Rare Easterly Winds over the Indian Ocean
- 14 Jun 2019
- 2 min read
- Climate Prediction Centre of the US National Weather Service has said that unusually warm waters in the Arabian Sea have set up a rare band of easterly winds over the Indian Ocean, which has significantly delayed the monsoon onset over the Kerala coast.
- The number of factors has led to a dry spell in India, which is likely to continue throughout June.
- Madden-Julian Oscillation (MJO): Its location and strength may play an important role in the development of monsoon over India during the next several weeks.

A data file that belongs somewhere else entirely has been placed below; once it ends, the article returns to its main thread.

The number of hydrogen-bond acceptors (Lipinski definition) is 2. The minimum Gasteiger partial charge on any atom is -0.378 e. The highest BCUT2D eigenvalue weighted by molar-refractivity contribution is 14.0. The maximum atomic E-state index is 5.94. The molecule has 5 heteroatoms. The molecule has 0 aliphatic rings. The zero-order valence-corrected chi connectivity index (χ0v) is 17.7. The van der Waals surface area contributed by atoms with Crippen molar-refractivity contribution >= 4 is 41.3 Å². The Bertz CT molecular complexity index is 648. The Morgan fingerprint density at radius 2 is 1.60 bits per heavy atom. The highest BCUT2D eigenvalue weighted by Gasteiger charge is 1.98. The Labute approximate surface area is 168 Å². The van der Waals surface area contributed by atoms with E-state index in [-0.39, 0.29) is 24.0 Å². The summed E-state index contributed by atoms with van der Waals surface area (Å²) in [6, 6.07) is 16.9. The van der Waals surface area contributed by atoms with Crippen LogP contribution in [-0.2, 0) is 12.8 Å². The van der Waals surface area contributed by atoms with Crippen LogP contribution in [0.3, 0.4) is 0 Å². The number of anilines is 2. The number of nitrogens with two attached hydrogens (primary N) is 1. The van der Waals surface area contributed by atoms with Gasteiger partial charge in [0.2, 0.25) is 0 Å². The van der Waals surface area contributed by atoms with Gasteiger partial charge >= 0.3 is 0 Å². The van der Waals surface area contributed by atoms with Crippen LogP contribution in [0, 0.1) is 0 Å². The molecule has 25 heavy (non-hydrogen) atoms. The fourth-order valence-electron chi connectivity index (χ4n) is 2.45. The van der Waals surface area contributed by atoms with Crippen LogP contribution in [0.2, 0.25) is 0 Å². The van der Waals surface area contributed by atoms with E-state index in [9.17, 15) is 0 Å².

- Cyclone ‘Vayu’: It took advantage of an MJO wave traversing the West Indian Ocean and adjoining South Arabian Sea.
- Storm initiation: Over the East Indian Ocean and adjoining Bay of Bengal have led to oceanic circulation over North-East and adjoining East-Central Bay.
- It is an oceanic-atmospheric phenomenon which affects weather activities across the globe. It brings major fluctuation in tropical weather on weekly to monthly timescales.
- The MJO can be defined as an eastward moving 'pulse' of clouds, rainfall, winds and pressure near the equator that typically recurs every 30 to 60 days.
- It’s a traversing phenomenon and is most prominent over the Indian and Pacific Oceans